All-Time Greatest: Baltimore Orioles

Today’s franchise has an intriguing history.  The questions for you is, do you want the history of the name or the franchise?  The original Baltimore Orioles were an expansion team in 1901 for the American League.  They played two years in Baltimore, before moving.  If you’re an Orioles fan today, you might not want to hear this – they moved to New York, and became the New York Yankees!  From 1903-1953, the team known as the Baltimore Orioles were a high minor league team – what we would consider today a AAA team.

As for the franchise that now resides in Baltimore, it began in Milwaukee in 1894 as a part of the Western League – a minor league.  In 1900, the American League withdrew itself from it’s agreement with the National League to being a minor league, and two months later declared itself a competing major league.  The Brewers became a part of the American League in 1901, and had one lackluster season before moving to St. Louis, to become the St. Louis Browns.  For 20 years, the Browns outshone and outsold their cross-town rivals, the Cardinals.  But, in 1920, Browns owner Phillip Ball allowed the Cardinals to move out of their dilapidated stadium, and share Sportsman’s Park.  This was the beginning of the end for the Browns.  Cardinals owner Sam Breadon and GM Branch Rickey used the money from the sale of their old stadium to build baseball’s first farm system.  And in the coming decades the Cardinals quickly were producing much more talented players than the Browns.  The Browns enjoyed some moderate success here and there – reaching the World Series in 1944, losing in 6 games to the Cardinals (to date, the only WS played entirely in one stadium).  But, after the ’45 season, they never had another winning season in St. Louis – in fact, they only had 8 winning seasons in their last 31 years there.  After the 1953 season, owner Bill Veeck saw the writing on the wall, and sold his team to a group led by Clarence Miles, moving them to Baltimore.  They immediately changed their name to the Orioles, and have since attempted to remove all memory of their mediocre history in St. Louis.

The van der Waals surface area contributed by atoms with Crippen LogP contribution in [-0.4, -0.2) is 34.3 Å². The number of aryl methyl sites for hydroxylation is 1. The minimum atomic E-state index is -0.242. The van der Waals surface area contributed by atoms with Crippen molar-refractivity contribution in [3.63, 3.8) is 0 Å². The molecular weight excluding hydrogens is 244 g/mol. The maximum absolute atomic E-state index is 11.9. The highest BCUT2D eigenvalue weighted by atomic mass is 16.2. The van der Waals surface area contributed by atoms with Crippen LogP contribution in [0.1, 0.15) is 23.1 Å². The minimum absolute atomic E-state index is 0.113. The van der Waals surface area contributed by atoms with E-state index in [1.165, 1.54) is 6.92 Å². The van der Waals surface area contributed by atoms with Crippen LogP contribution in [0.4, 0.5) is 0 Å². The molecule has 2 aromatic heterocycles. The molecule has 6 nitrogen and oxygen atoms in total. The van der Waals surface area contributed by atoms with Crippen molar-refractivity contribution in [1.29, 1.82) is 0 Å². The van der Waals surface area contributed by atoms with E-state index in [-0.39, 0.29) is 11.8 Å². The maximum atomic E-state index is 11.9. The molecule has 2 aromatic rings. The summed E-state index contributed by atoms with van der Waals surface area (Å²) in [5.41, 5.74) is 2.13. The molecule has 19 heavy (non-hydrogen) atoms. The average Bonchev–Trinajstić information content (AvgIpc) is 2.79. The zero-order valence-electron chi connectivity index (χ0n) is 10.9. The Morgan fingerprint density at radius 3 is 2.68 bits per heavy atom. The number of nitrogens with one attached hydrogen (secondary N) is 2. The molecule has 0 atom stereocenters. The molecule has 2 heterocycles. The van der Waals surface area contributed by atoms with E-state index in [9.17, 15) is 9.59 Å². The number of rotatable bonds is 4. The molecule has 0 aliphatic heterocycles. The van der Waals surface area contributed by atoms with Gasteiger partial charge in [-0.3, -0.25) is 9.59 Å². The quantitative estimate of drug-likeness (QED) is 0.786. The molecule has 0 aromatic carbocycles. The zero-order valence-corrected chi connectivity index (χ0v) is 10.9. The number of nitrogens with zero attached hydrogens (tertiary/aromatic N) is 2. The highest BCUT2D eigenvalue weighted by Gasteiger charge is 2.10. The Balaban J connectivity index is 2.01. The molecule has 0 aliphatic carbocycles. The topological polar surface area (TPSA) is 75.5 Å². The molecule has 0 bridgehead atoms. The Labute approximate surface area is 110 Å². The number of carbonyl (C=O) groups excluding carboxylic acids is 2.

So, with over 100 years of franchise history, and with 7 World Series appearances, there have been a number of great players for the Browns/Orioles.  I’d like to give honorable mention to Frank Robinson.  Frank ranks very highly in several offensive categories  for Baltimore, but I chose guys who spent more of their career in Baltimore, because Frank is likely to show up on Cincinnati’s top-5.  He only spent 6 years in Baltimore, but he did win an MVP, and helped lead them to three AL pennants, and a World Series title in 1970.  So, without further ado, here are what I would consider to be the top 5 players in the Orioles/Browns franchise history:

eddie-murray5. Eddie Murray (’77-’88) – Murray  exploded onto the scene in 1977, winning ROY by hitting 27 HR, driving in 88, and amassing an .803 OPS.  Then, over the next 11 seasons in Baltimore, “Every-Day Eddie” essentially did the same thing – year after year after year.  He finished in the top-5 in MVP voting five consecutive years from ’81-’85, but never finished higher than 2nd (’82 & ’83).  He won 3 Gold Gloves, and appeared in 7 All-Star games for the Orioles.  He ranks 9th in team history in career OPS (.868), 4th in hits (2,080), 3rd in total bases (3,522), 3rd in doubles (363), 2nd in HR (343), 3rd in RBI (1,224), and 7th in Adjusted OPS+ (139 – which takes into account the ballparks the players played in).  The primary reason I have Murray this low is that his stats are mostly accumulated stats.  He ranks so high in most of these categories in large part because he also ranks 3rd in franchise history in plate appearances.  Murray was a fantastic hitter.  But, there are plenty others who deserve a lot of credit in this team’s history.

1922-1-14. Ken Williams (’18-’27) – the only Brown to make my list, Williams still holds the franchise record for career OPS (.961).  He played for the Browns during their best years.  He was the first player in major league history to hit 30 home runs and steal 30 bases in the same season (1922) – a feat that wouldn’t be accomplished again for over 30 years!  He ranks 2nd in franchise history in OBP (.403), 1st in SLG (.558), 3rd in batting (.326), 9th in total bases (2239), 5th in triples (70), 7th in HR (185), 6th in RBI (811), 11th in stolen bases (144), and 3rd in Adjusted OPS+ (144).  But, the stats that really caught my attention were his 162-game averages, which allows you to compare him to guys who play more games in a season – 28 HR, 116 RBI, 35 2B, 11 3B, 22 SB, 327 TB.  Compare that to a guy like Murray – 30 HR, 106 RBI, 32 2B, 3 3B, 6 SB, 305 TB – and, you get a much clearer picture of why he makes this list.  And, in spite of all these offensive achievements, he doesn’t even crack the franchise’s top-50 in career strikeouts – just 240 in 10 seasons.